March 29, 2023

The History of Cryptography

The History of Cryptography

The history of cryptography starts thousands of years ago. Long before our current existence of incredibly powerful computers. While cryptography seemed an alien concept to many, the rise of cryptocurrency has seen more people wanting to understand and learn about it than ever.

In this article, we’re going to give you a brief history of cryptography, enabling you to grasp a basic understanding of what it is, how it’s developed over time, and the benefits of using it in today’s cryptocurrency space.

Let’s get started!

What Is Cryptography?

Derived from the Greek word kryptos, meaning hidden. Crypt, the prefix, stands for 'hidden' or 'vault'. Graphy – the suffix, means 'writing'. Its origins can be dated back to around 1900 BC. Furthermore, Julius Cesar is one of the first examples of using a modern cipher for communicating important messages.

Cryptography is a method of communication that uses math to protect the messages and information being passed from sender to recipient.

Information or messages are written in a rule-defined code or scrambled. When the intended recipient receives the code, they unscramble it to reveal the actual message.

The reason for doing this is to ensure no untrusted third party can decipher the message. Thus, protecting the information, and ensuring only trusted parties and the intended recipient can access the message.

Types of Cryptography & Cryptography Examples

Manual Cryptography (1900 BC - World War I)

The most historic and basic form of cryptography dates back to around 1900 BC. Amazingly, the first example of cryptography was discovered in the ancient Egyptian tomb of Khnumhotep II. Here, the artist(s) used unusual hieroglyphic symbols instead of images you’d expect to see. However, this isn’t thought to be a coded message, more an attempt at using more dignified symbols.

Fast forward around 2800 years, and you’ll see the most advanced form of manual cryptography and its phasing out. As you might have guessed, manual cryptography was carried out by humans. So, algorithms couldn’t be that lengthy or complicated. If they were, by the time the message was decoded it could be irrelevant.

However, as this approach was limited by what a code clerk could decipher, it meant it was easier for untrusted parties to crack the code.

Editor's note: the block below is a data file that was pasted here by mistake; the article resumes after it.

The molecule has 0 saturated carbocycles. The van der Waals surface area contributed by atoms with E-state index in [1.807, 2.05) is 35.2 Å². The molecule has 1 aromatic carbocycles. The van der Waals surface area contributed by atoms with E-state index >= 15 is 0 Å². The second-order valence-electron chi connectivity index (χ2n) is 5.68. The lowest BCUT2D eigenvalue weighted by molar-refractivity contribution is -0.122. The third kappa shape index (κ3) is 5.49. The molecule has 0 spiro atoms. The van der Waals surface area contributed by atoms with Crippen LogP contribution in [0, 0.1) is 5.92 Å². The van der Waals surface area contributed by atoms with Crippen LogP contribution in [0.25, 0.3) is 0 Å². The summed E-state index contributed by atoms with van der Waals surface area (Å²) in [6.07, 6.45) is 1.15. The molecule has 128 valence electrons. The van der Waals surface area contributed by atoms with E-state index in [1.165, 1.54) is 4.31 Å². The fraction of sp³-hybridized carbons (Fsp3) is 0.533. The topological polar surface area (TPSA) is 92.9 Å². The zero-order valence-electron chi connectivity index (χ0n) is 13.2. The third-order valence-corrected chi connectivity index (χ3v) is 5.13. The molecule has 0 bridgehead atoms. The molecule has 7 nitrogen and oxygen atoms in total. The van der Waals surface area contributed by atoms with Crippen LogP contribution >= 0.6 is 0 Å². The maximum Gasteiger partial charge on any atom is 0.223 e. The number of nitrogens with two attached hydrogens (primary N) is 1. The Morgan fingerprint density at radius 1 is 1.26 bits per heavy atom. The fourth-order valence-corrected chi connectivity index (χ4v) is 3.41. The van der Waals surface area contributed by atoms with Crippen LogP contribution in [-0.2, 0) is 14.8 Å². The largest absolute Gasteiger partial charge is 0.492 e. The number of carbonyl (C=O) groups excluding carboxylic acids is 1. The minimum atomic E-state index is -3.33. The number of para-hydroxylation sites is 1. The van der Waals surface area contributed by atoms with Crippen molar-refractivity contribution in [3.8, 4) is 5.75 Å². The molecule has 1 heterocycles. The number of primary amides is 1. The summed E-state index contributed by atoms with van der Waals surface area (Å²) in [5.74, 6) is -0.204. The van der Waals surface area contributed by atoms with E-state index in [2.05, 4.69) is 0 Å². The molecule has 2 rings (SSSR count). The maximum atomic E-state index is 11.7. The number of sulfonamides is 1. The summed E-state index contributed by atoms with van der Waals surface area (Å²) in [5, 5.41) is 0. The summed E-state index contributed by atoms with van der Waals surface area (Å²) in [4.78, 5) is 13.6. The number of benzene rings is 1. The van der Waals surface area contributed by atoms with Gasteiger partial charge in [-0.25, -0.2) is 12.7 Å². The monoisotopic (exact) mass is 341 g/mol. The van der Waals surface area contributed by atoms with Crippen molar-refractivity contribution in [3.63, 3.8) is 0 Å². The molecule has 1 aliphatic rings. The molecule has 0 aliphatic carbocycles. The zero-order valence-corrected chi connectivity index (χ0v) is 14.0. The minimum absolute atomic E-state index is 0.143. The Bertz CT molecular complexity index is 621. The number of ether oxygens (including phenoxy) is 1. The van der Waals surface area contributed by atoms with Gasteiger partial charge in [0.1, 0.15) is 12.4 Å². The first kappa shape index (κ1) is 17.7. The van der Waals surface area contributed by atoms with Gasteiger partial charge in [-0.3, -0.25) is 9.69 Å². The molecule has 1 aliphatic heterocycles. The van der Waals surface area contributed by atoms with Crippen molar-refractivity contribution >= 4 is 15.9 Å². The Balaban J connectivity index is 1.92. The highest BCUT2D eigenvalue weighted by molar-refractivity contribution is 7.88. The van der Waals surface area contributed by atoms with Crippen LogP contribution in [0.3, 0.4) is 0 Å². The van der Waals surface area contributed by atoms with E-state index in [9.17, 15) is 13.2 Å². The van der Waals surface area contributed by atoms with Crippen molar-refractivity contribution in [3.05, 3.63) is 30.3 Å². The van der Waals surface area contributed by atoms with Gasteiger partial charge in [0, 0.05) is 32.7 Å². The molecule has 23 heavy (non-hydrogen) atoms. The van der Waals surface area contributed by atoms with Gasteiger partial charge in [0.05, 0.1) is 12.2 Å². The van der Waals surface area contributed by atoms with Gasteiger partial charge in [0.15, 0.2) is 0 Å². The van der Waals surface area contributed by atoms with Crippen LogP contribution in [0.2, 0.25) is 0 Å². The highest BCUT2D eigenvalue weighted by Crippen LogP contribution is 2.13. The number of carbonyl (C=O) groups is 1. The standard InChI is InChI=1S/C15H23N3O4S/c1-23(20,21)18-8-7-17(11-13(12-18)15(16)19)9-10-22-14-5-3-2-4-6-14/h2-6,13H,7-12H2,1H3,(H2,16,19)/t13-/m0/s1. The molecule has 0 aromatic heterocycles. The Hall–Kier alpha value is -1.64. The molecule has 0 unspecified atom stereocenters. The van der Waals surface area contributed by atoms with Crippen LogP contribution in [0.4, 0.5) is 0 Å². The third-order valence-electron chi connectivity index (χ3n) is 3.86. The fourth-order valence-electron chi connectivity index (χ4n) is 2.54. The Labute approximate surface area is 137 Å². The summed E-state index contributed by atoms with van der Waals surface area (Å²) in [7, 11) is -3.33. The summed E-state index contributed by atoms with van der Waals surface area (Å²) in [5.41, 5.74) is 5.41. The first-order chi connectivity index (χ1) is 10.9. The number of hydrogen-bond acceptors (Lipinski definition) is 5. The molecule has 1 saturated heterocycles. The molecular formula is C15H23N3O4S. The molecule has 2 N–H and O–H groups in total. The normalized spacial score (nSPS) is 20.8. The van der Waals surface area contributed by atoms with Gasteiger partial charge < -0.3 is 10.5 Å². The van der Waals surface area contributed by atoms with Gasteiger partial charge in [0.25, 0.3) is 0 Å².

Here’s a simple example of how manual cryptography could work with a 2-shift cipher:



Cipher alphabet:


Do you see how the three-shift works? A becomes C, B becomes D, and so on.

The message you received:

vjg eqfg jcu dggp etcemgf

The decoded message:

the code has been cracked

Mechanized Cryptography (World War II - Present)

Between the two world wars, much work went into developing more complex and harder-to-crack types of cryptography. It became apparent that manual methods weren’t fast or secure enough. So, people turned to technology in the form of telephones and telecommunications systems. The switch to machines meant messages could be encrypted, sent, and decrypted much faster than traditional manual methods. Whatsmore, there was less chance of human error.

They worked by using a number of rotors that were manually aligned. When typing a message, the rotors would print an encrypted message. Every day, the rotors would be changed to a different code, making it incredibly difficult to crack.

Until the end of World War II, cryptography had mainly been used for military purposes. However, it started to gain commercial recognition. Huge technological advancement meant cryptography became much more complex and secure. By the year 2000, the ciphertext a single device could work with had increased by over 1 billion times.

Further Advancements & Public Key Cryptography

Now, we reach the phase of cryptography as we know it and how it impacts our daily lives. In the information age, the power and ability of technology have advanced further. Now, cryptography has spread its wings way beyond encoding and decoding. Today it’s used for digital signatures, authentication, shared and distributed cryptographic functions, blockchain cryptography, and much more.

Public key cryptography will be familiar to crypto enthusiasts. This method of cryptography uses a pair of keys. In cryptocurrency, the public key is a string of 42 cryptographic characters – also known as your wallet address. The second part is the private key. A private key gives you, the owner of the wallet, access to the messages (transactions) that have been sent to you.

In Summary: The History of Cryptography

Dating back thousands of years, cryptography originally played a hugely important role in military operations. It wasn’t until post-World War II, when technology started to rapidly advance, did we see commercial interest.

With the rise of personal computers came an increased interest and need for cryptography. Now, society couldn’t function without it. What started out as simple message decoding now powers most of our technology and keeps us secure while using it.

The cryptocurrency and blockchain space is built on the complexity and security that cryptography provides. As this evolves further and technology adoption increases, cryptography will take on even greater importance in the evolution of society.

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